The UK government has called on the BBC to justify its broadcast arrangement with mixed martial arts (MMA) promotion Bellator amid the current debate about the lasting effects concussion can have on sportsmen and women’s health.
At the beginning of February, Bellator struck a landmark deal with the public service broadcaster, which would see all of the promotion’s events aired live on the BBC iPlayer in the UK in 2021.
However, the Digital, Culture, Media, and Sport Select Committee (DCMS) has raised concerns about the health and safety of the sport and the role the BBC is taking in becoming a ‘cheerleader’ for MMA.
Subsequently, the DCMS Chair, Julian Knight MP, has penned a letter to the BBC Director-General, Tim Davie, to invite Davie to the committee on 31 March.
According to Broadcast, Knight wrote in one excerpt: “Given the current focus there has been in the media on concussion in sport, including several thoughtful pieces from the BBC (for example, the interview with the daughter of Scotland footballer Gordon McQueen) it seems strange that the BBC should be raising the prominence of mixed martial arts in this way.”
On 2 April, Bellator’s calendar will kick off at the Mohegan Sun Arena Connecticut. Patricio ‘Pitbull’ Freire and Emmanuel Sanchez are set to headline the event, going head-to-head for the Featherweight world title in the semi-finals of the World Grand Prix tournament.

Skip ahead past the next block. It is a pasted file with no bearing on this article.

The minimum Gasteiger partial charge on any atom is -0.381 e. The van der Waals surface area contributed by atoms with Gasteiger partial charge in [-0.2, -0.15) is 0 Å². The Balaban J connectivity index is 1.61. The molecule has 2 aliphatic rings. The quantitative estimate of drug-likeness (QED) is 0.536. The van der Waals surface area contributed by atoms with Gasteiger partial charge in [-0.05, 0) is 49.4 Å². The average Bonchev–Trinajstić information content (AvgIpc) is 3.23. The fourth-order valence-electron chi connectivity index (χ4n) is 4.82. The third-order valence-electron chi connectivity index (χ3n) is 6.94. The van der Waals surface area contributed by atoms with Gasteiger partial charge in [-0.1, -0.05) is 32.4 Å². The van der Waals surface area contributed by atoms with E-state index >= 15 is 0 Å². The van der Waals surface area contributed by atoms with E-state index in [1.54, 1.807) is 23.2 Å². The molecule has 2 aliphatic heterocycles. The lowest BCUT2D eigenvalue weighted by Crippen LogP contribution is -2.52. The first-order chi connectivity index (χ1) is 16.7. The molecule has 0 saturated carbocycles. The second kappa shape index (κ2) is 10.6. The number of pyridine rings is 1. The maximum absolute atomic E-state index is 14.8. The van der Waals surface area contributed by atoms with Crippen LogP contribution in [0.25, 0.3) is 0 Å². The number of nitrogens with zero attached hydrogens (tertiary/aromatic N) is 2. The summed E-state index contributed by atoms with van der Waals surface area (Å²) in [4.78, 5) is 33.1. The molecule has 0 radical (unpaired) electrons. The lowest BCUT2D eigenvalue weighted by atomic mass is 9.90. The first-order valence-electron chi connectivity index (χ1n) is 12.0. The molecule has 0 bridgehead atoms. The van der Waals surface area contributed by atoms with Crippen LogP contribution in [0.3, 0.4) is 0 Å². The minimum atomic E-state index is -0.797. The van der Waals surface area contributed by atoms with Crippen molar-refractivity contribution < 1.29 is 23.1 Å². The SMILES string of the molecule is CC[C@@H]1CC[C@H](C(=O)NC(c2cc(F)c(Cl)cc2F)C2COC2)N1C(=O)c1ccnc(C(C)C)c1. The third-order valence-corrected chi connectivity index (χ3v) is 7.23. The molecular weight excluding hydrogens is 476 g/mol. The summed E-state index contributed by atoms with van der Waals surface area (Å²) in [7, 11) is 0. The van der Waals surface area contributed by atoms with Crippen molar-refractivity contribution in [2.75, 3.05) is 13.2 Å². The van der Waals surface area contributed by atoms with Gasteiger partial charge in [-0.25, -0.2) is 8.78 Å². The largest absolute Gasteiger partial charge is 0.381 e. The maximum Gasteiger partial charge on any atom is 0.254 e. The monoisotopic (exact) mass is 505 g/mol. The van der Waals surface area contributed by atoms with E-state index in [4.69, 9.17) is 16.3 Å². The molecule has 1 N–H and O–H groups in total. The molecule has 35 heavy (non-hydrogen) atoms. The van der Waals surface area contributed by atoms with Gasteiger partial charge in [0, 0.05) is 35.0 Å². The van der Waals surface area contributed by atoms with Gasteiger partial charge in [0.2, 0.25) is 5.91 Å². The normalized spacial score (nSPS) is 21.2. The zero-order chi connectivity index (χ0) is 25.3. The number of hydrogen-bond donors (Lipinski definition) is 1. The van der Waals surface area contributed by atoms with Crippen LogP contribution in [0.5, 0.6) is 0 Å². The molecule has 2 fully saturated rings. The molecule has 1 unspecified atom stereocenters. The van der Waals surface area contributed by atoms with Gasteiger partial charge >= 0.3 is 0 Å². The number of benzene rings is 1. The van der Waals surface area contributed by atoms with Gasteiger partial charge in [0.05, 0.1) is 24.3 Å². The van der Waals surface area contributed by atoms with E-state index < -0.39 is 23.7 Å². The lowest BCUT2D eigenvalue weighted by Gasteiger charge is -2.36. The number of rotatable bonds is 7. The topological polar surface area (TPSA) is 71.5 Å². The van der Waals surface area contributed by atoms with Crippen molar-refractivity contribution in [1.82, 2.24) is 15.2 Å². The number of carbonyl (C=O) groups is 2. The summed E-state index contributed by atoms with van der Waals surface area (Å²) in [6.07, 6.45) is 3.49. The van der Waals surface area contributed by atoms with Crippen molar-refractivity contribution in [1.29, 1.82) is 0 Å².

Confirming the receipt of the letter, a spokesperson for the BBC said: “MMA is a recognised sport covered by a number of broadcasters and like any sport, it is for the ruling body to ensure the safety of the sport.
“Our live MMA coverage carries clear warnings and is only available on BBC iPlayer. BBC iPlayer gives parents the option to set a Parental Lock, which restricts access to programmes which display a guidance warning to ensure younger audiences can’t access inappropriate content.”
In an exclusive interview with Insider Sport last month, Head of Bellator Europe, David Green, highlighted how the MMA promotion’s agreement with the BBC was a ‘massive indicator’ of the growth of the sport.
“That falls on attendance in arenas and awareness but clearly broadcast is a huge part of it,” he explained. “Getting a free-to-air offering and a free-to-air platform is very important to that growth.
“A platform like the BBC is just massive because it not only comes with that broad bandwidth but also the name of the BBC and what they’re going to do in terms of their other platforms will really help with what we need as well which is more awareness and a bit more exposure across the sport.”
Last year, the BBC trialled the arrangement with Bellator, showing the MMA promotion’s Paris-based event, which also marked the first time an MMA meeting had been held in France since the ban on the sport was lifted.
In June 2019, the country’s Ministry of Sports made an initial decision to recognise MMA as a sport and later in 2020, France’s media regulation council (CSA) opted to lift the 15-year-long suspension on the broadcasting of the sport.